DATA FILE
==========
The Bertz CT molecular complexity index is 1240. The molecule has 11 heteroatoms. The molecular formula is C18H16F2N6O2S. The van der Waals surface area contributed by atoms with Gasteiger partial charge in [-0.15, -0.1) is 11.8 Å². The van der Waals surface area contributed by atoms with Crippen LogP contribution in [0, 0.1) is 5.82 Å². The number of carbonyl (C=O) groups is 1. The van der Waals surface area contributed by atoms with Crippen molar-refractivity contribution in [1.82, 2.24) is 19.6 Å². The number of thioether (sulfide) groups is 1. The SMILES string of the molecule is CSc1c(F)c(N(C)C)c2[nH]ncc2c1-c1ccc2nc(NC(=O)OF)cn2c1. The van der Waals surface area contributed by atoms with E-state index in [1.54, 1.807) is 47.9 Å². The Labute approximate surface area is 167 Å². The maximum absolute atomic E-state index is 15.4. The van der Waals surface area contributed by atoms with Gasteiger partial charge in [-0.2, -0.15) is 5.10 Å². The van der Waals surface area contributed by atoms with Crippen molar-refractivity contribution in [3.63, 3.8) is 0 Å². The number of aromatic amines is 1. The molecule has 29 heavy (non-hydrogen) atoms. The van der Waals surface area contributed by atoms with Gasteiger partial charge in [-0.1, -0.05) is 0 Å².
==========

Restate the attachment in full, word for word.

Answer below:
The Bertz CT molecular complexity index is 1240. The molecule has 11 heteroatoms. The molecular formula is C18H16F2N6O2S. The van der Waals surface area contributed by atoms with Gasteiger partial charge in [-0.15, -0.1) is 11.8 Å². The van der Waals surface area contributed by atoms with Crippen LogP contribution in [0, 0.1) is 5.82 Å². The number of carbonyl (C=O) groups is 1. The van der Waals surface area contributed by atoms with Crippen molar-refractivity contribution in [1.82, 2.24) is 19.6 Å². The number of thioether (sulfide) groups is 1. The SMILES string of the molecule is CSc1c(F)c(N(C)C)c2[nH]ncc2c1-c1ccc2nc(NC(=O)OF)cn2c1. The van der Waals surface area contributed by atoms with E-state index in [1.54, 1.807) is 47.9 Å². The Labute approximate surface area is 167 Å². The maximum absolute atomic E-state index is 15.4. The van der Waals surface area contributed by atoms with Gasteiger partial charge in [-0.2, -0.15) is 5.10 Å². The van der Waals surface area contributed by atoms with Crippen molar-refractivity contribution in [3.63, 3.8) is 0 Å². The number of aromatic amines is 1. The molecule has 29 heavy (non-hydrogen) atoms. The van der Waals surface area contributed by atoms with Gasteiger partial charge in [-0.1, -0.05) is 0 Å².